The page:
Supporters of ousted President Morsi are marching again today as part of renewed mass protests in Cairo against the removal of Egypt's first democratically elected leader.
The Anti-Coup Alliance and Freedom and Justice Party were among Muslim Brotherhood supporters who dubbed the demonstrations “Egypt against the coup”.
Morsi supporters gathered in their thousands in two Cairo based Muslim Brotherhood camps, defying military warnings to abandon their protests or face action from security forces.
Young men wearing crash helmets formed a first line of defence behind barricades erected from sands and brick. Diplomats, rights groups and Egyptian religious leaders called for authorities to help avoid more bloodshed, following the deaths of over 300 since Mr Morsi was ousted.
European Union envoy Bernardino Leon warned on Thursday that the EU would not easily accept the use of violence to break up the protest camp. Efforts should be made to reach a political solution by involving moderates on both sides, he said.
Human Rights Watch agreed the army-led government should halt any plans to disperse the Muslim Brotherhood camp by force.
“To avoid another bloodbath, Egypt's civilian rulers need to ensure the ongoing right of protesters to assemble peacefully, and seek alternatives to a forcible dispersal of the crowds,” said Nadim Houry, HRW's deputy Middle East director.
Army spokesman Colonel Ahmed Ali reiterated the military did not desire a political role but were acting “to support the Egyptian people in their revolution”.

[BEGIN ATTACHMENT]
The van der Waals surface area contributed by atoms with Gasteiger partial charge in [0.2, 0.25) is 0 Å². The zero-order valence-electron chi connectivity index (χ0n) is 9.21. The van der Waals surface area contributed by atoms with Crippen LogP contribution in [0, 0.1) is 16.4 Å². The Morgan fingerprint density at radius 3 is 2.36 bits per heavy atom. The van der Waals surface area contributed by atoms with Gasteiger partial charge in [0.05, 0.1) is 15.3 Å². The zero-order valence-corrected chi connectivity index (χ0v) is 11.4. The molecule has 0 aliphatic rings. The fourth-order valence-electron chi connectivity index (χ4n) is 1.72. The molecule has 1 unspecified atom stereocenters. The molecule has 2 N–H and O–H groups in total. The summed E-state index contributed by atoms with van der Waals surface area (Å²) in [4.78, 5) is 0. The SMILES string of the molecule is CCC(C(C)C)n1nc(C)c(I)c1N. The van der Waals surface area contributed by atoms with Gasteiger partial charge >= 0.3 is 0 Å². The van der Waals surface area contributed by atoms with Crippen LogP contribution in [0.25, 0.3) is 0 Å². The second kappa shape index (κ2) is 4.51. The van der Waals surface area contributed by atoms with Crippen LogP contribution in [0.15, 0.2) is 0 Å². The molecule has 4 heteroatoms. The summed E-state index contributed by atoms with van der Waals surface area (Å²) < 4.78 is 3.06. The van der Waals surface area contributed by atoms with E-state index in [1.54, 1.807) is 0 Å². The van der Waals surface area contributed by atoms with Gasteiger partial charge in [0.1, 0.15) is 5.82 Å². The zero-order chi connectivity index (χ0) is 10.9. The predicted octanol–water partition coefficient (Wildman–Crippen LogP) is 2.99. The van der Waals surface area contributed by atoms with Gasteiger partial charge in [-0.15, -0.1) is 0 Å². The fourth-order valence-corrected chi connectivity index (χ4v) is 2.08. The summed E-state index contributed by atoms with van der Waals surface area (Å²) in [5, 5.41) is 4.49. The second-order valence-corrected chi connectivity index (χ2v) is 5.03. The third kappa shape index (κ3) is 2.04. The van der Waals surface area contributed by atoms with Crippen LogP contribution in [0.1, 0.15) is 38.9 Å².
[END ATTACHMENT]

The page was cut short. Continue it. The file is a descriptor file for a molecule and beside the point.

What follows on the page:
In an interview with Al-Sharq Al-Awsat Pan-Arab newspaper, he said people had the right to demonstrate peacefully.
“But these demonstrations have departed from a peaceful context and tend toward violent acts in many cases,” he said.
Egypt's Muslim Brotherhood also threw fresh criticism at US Secretary of State John Kerry on Friday, for saying the Egyptian military had been “restoring democracy” when it toppled Mr Morsi.
“We totally reject these statements and we are very disappointed in them,” said Mohamed Ali Bishr, a senior brotherhood leader and a minister in Mr Morsi's former government.
“The United States is a country that speaks of democracy and human rights and they say something like that. I hope that they rethink their position and correct it,” he told Reuters.
The US has so far avoided referring to it as a coup.
Mr Morsi was deposed on 3 July following the demands made by millions that he be removed from power, with many arguing that his year-long rule was marred by political failings and the concentration of power into his Islamist group.